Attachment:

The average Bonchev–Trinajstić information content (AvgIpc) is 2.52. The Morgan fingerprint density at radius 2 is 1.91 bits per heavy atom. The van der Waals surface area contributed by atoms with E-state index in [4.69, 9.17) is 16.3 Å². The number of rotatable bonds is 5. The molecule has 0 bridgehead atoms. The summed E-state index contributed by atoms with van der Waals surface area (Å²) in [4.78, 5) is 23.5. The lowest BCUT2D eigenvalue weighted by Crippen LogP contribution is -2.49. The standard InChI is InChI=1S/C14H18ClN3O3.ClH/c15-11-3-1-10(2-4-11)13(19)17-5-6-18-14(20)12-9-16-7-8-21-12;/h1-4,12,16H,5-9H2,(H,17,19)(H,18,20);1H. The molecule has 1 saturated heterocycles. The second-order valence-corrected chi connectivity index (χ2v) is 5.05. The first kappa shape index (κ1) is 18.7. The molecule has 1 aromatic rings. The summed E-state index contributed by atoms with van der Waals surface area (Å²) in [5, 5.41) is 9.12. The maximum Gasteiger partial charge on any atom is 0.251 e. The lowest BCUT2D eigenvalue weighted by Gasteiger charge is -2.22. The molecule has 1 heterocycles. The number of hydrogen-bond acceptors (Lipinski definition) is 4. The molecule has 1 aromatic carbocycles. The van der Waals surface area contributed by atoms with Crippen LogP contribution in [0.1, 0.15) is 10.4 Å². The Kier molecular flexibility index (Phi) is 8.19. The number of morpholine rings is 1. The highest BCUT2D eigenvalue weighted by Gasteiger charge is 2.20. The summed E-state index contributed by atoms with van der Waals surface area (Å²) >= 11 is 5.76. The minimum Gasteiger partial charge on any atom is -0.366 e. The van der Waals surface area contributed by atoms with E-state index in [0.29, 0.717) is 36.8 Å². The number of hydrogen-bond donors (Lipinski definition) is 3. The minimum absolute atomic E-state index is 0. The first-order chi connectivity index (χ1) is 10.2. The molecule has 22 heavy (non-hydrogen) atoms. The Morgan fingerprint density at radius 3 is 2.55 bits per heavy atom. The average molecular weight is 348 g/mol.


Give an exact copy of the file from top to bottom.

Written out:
The average Bonchev–Trinajstić information content (AvgIpc) is 2.52. The Morgan fingerprint density at radius 2 is 1.91 bits per heavy atom. The van der Waals surface area contributed by atoms with E-state index in [4.69, 9.17) is 16.3 Å². The number of rotatable bonds is 5. The molecule has 0 bridgehead atoms. The summed E-state index contributed by atoms with van der Waals surface area (Å²) in [4.78, 5) is 23.5. The lowest BCUT2D eigenvalue weighted by Crippen LogP contribution is -2.49. The standard InChI is InChI=1S/C14H18ClN3O3.ClH/c15-11-3-1-10(2-4-11)13(19)17-5-6-18-14(20)12-9-16-7-8-21-12;/h1-4,12,16H,5-9H2,(H,17,19)(H,18,20);1H. The molecule has 1 saturated heterocycles. The second-order valence-corrected chi connectivity index (χ2v) is 5.05. The first kappa shape index (κ1) is 18.7. The molecule has 1 aromatic rings. The summed E-state index contributed by atoms with van der Waals surface area (Å²) in [5, 5.41) is 9.12. The maximum Gasteiger partial charge on any atom is 0.251 e. The lowest BCUT2D eigenvalue weighted by Gasteiger charge is -2.22. The molecule has 1 heterocycles. The number of hydrogen-bond acceptors (Lipinski definition) is 4. The molecule has 1 aromatic carbocycles. The van der Waals surface area contributed by atoms with Crippen LogP contribution in [0.1, 0.15) is 10.4 Å². The Kier molecular flexibility index (Phi) is 8.19. The number of morpholine rings is 1. The highest BCUT2D eigenvalue weighted by Gasteiger charge is 2.20. The summed E-state index contributed by atoms with van der Waals surface area (Å²) >= 11 is 5.76. The minimum Gasteiger partial charge on any atom is -0.366 e. The van der Waals surface area contributed by atoms with E-state index in [0.29, 0.717) is 36.8 Å². The number of hydrogen-bond donors (Lipinski definition) is 3. The minimum absolute atomic E-state index is 0. The first-order chi connectivity index (χ1) is 10.2. The molecule has 22 heavy (non-hydrogen) atoms. The Morgan fingerprint density at radius 3 is 2.55 bits per heavy atom. The average molecular weight is 348 g/mol.